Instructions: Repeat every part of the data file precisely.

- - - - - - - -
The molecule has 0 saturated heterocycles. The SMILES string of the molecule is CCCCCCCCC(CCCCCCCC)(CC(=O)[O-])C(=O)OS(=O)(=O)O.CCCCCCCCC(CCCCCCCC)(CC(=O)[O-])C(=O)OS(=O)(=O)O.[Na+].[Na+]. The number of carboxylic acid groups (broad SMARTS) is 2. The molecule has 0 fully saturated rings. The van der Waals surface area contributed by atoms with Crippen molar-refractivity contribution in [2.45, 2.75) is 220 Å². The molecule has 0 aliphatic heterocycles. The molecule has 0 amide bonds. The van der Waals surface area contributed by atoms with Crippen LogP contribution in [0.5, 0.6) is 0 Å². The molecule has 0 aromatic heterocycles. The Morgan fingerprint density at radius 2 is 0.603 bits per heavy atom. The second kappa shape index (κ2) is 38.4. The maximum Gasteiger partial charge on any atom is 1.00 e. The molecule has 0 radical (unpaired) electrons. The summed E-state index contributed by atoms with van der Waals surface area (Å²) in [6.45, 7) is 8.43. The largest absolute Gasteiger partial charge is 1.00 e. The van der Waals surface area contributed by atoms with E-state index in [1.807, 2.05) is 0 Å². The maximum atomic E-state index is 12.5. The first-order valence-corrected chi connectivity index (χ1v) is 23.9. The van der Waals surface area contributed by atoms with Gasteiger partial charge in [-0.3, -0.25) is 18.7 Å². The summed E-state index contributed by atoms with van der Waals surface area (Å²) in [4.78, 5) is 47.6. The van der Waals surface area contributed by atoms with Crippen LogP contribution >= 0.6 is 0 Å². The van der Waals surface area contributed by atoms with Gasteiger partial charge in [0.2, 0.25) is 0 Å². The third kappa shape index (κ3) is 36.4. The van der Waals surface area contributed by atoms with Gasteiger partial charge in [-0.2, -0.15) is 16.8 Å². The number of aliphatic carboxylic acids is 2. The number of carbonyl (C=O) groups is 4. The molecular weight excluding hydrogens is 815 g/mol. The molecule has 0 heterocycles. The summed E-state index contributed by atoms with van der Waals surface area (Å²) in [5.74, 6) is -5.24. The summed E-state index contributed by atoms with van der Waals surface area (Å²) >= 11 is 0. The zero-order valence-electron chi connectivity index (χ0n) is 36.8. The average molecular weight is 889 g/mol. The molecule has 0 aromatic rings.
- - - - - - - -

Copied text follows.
The molecule has 0 saturated heterocycles. The SMILES string of the molecule is CCCCCCCCC(CCCCCCCC)(CC(=O)[O-])C(=O)OS(=O)(=O)O.CCCCCCCCC(CCCCCCCC)(CC(=O)[O-])C(=O)OS(=O)(=O)O.[Na+].[Na+]. The number of carboxylic acid groups (broad SMARTS) is 2. The molecule has 0 fully saturated rings. The van der Waals surface area contributed by atoms with Crippen molar-refractivity contribution in [2.45, 2.75) is 220 Å². The molecule has 0 aliphatic heterocycles. The molecule has 0 amide bonds. The van der Waals surface area contributed by atoms with Crippen LogP contribution in [0.5, 0.6) is 0 Å². The molecule has 0 aromatic heterocycles. The Morgan fingerprint density at radius 2 is 0.603 bits per heavy atom. The second kappa shape index (κ2) is 38.4. The maximum Gasteiger partial charge on any atom is 1.00 e. The molecule has 0 radical (unpaired) electrons. The summed E-state index contributed by atoms with van der Waals surface area (Å²) in [6.45, 7) is 8.43. The largest absolute Gasteiger partial charge is 1.00 e. The van der Waals surface area contributed by atoms with E-state index in [1.807, 2.05) is 0 Å². The maximum atomic E-state index is 12.5. The first-order valence-corrected chi connectivity index (χ1v) is 23.9. The van der Waals surface area contributed by atoms with Gasteiger partial charge in [-0.3, -0.25) is 18.7 Å². The summed E-state index contributed by atoms with van der Waals surface area (Å²) in [4.78, 5) is 47.6. The van der Waals surface area contributed by atoms with Crippen LogP contribution >= 0.6 is 0 Å². The van der Waals surface area contributed by atoms with Gasteiger partial charge in [0.2, 0.25) is 0 Å². The third kappa shape index (κ3) is 36.4. The van der Waals surface area contributed by atoms with Gasteiger partial charge in [-0.2, -0.15) is 16.8 Å². The number of aliphatic carboxylic acids is 2. The number of carbonyl (C=O) groups is 4. The molecular weight excluding hydrogens is 815 g/mol. The molecule has 0 heterocycles. The summed E-state index contributed by atoms with van der Waals surface area (Å²) in [5.74, 6) is -5.24. The summed E-state index contributed by atoms with van der Waals surface area (Å²) >= 11 is 0. The zero-order valence-electron chi connectivity index (χ0n) is 36.8. The average molecular weight is 889 g/mol. The molecule has 0 aromatic rings.